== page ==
Three vying for two seats on Menlo Park school board

By EMILY MIBACH
Daily Post Staff Writer

Three people are running for two seats on the Menlo Park school board as the district navigates a partial return to classroom teaching.

The sitting school board decided Oct. 1 that students will come back to the classroom by Nov. 2 with a hybrid schedule. Students will be on alternating schedules where they will be divided into two groups.

Group A will go to school for a week, while Group B will stay home to learn. The following week, the two groups will switch.

None of the three candidates — incumbent David Ackerman, parent volunteer Francesca Segre and Robert Maclay, who does IT for Stanford Healthcare — disagree with the school board’s decision to bring students back. They all want to continue the district’s work to bring students back to the classroom.

One newcomer will be added to the district’s five-person board, because appointed incumbent Mark Box is not running. He was appointed in September 2019 as a temporary board member after Caroline Lucas, who was elected in 2016, stepped off the board to accept a job in the district.

Maclay, 39, who is a parent of a kindergartener and third-grader in the district, says he is running to make sure the community feels represented and to further support the district.

Maclay says he is different from the other candidates because of his experience in the corporate and health care industries. When asked the first thing he hopes to accomplish if elected, he said he plans to contact Superintendent Erik Burmeister to make sure there is continued support and collaboration as schools continue to reopen.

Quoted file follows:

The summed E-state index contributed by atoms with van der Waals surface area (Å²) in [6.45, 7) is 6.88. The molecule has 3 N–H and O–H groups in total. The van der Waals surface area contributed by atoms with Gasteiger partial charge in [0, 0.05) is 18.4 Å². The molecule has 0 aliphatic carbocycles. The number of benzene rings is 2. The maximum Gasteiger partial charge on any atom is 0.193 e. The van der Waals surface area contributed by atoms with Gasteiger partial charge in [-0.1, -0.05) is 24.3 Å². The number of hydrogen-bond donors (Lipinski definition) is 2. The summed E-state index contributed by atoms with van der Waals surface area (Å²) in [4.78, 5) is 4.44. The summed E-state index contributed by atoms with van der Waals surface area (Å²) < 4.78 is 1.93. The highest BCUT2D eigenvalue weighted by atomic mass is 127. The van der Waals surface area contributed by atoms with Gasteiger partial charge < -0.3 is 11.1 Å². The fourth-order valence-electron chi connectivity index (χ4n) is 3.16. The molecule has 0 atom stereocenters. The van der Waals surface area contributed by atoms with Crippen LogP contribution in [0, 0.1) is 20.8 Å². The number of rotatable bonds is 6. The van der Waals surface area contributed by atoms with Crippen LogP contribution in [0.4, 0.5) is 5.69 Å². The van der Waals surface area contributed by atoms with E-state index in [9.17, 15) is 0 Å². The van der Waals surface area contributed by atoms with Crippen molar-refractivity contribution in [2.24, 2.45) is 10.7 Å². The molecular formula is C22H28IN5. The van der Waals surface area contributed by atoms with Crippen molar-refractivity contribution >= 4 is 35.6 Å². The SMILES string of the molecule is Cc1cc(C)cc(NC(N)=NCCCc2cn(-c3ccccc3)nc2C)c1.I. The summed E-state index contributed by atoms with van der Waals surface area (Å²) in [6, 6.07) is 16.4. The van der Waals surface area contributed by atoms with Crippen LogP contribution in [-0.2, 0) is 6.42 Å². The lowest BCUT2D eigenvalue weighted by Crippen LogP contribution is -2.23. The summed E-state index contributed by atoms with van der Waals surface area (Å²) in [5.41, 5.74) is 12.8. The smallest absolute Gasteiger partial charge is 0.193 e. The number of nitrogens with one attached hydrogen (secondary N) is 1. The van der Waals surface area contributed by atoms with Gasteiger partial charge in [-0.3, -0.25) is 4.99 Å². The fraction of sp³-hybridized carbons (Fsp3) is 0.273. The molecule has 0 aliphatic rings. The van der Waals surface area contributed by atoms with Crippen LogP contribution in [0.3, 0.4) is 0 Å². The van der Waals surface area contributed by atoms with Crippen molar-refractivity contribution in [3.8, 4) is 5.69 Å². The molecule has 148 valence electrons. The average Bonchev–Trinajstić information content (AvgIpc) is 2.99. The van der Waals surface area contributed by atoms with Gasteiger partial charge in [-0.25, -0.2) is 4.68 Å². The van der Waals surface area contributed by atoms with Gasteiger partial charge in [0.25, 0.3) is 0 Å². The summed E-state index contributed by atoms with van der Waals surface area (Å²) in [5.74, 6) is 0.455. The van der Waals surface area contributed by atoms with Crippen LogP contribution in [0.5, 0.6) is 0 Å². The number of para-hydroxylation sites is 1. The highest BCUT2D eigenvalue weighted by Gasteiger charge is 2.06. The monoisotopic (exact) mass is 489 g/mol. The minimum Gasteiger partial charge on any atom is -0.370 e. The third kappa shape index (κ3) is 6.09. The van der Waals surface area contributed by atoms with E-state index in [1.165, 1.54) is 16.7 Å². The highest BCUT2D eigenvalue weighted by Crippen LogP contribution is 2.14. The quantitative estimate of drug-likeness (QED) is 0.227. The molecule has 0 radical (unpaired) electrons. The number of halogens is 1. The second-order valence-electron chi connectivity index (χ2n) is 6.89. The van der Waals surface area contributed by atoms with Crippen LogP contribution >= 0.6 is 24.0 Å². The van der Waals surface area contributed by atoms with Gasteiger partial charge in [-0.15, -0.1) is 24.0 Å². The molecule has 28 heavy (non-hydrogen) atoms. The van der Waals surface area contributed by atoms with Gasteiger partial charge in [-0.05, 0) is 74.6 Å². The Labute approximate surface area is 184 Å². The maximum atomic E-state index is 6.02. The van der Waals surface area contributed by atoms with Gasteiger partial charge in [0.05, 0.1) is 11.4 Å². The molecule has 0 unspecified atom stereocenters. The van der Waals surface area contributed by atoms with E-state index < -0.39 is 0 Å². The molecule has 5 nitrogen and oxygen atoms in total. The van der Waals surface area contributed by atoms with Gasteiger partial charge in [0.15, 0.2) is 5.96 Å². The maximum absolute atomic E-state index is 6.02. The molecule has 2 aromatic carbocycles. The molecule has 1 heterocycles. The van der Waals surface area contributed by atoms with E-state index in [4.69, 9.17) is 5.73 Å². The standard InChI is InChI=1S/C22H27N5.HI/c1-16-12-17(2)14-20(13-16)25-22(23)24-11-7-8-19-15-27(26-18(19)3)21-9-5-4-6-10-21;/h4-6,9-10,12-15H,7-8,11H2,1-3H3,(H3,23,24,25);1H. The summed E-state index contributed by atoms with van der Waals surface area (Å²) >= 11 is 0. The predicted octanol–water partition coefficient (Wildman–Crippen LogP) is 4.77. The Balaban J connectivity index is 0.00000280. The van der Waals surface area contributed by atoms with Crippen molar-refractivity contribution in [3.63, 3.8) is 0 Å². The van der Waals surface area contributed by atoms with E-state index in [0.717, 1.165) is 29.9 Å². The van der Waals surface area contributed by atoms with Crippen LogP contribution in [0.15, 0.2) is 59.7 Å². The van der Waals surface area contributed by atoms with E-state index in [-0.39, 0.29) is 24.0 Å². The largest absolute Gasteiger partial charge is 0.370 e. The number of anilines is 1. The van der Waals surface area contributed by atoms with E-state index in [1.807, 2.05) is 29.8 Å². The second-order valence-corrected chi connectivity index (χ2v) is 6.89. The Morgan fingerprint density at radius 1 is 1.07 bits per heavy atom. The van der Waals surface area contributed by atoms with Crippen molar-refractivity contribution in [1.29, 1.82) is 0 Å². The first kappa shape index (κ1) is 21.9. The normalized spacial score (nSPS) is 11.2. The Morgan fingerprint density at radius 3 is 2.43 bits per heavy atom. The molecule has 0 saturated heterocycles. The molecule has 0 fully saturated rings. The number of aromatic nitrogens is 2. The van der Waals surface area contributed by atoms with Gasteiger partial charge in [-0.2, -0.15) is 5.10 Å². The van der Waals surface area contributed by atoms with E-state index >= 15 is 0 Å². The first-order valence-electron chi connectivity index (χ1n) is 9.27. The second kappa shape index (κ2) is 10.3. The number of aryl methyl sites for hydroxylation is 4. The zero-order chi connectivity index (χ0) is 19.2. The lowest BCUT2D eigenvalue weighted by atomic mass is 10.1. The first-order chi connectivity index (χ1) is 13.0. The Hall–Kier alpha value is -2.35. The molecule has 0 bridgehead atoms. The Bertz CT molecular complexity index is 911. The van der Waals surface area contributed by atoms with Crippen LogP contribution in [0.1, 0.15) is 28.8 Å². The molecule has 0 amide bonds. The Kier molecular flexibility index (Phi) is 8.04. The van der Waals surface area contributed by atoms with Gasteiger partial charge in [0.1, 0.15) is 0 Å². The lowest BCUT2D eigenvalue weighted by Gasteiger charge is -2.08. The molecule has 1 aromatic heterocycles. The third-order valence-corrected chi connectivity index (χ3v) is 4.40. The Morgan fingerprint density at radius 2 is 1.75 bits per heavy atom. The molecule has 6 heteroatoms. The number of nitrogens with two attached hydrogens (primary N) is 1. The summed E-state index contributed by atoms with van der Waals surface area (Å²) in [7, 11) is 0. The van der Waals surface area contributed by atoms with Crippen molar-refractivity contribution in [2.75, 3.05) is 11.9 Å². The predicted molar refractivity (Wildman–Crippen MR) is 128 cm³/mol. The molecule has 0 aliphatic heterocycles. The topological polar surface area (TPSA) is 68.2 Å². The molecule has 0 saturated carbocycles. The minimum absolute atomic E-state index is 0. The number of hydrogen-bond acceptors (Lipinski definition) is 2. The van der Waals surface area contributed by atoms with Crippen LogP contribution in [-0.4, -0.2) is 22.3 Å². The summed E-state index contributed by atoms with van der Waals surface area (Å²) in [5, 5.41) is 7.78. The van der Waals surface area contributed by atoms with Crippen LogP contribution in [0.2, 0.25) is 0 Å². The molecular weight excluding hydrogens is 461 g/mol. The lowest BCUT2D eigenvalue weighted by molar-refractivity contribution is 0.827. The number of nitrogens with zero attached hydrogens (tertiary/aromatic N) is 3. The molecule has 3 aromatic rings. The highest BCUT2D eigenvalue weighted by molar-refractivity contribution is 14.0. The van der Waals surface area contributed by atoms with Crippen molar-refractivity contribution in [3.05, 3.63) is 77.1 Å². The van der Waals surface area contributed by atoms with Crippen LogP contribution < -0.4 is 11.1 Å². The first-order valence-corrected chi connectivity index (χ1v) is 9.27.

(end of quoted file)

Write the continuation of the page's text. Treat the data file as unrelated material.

Segre, 47, currently works at LinkedIn, and has previously worked for former Assemblyman Rich Gordon and as a reporter.

Segre, who is part of the Hillview School Site Council, says she is running because both of her children attend district schools, so she understands concerns about distance learning and the uncertainty of returning to campus.

Segre’s goals if elected will be to make sure the district’s quality of education is maintained during both in-person and at-home learning.

Ackerman, 74, was first elected to the board in 2016. Before retiring in 2015, he was the principal at Oak Knoll. Ackerman says the first thing that must be accomplished is a return to safe in-person learning. He says that his experience and judgment are needed on the board as the district navigates its response and recovery to COVID-19.

As a board member, Ackerman says he had a direct influence over the district’s new homework policy and compensation policies for all employees, and he was involved in negotiating the agreement to get students back in classrooms.

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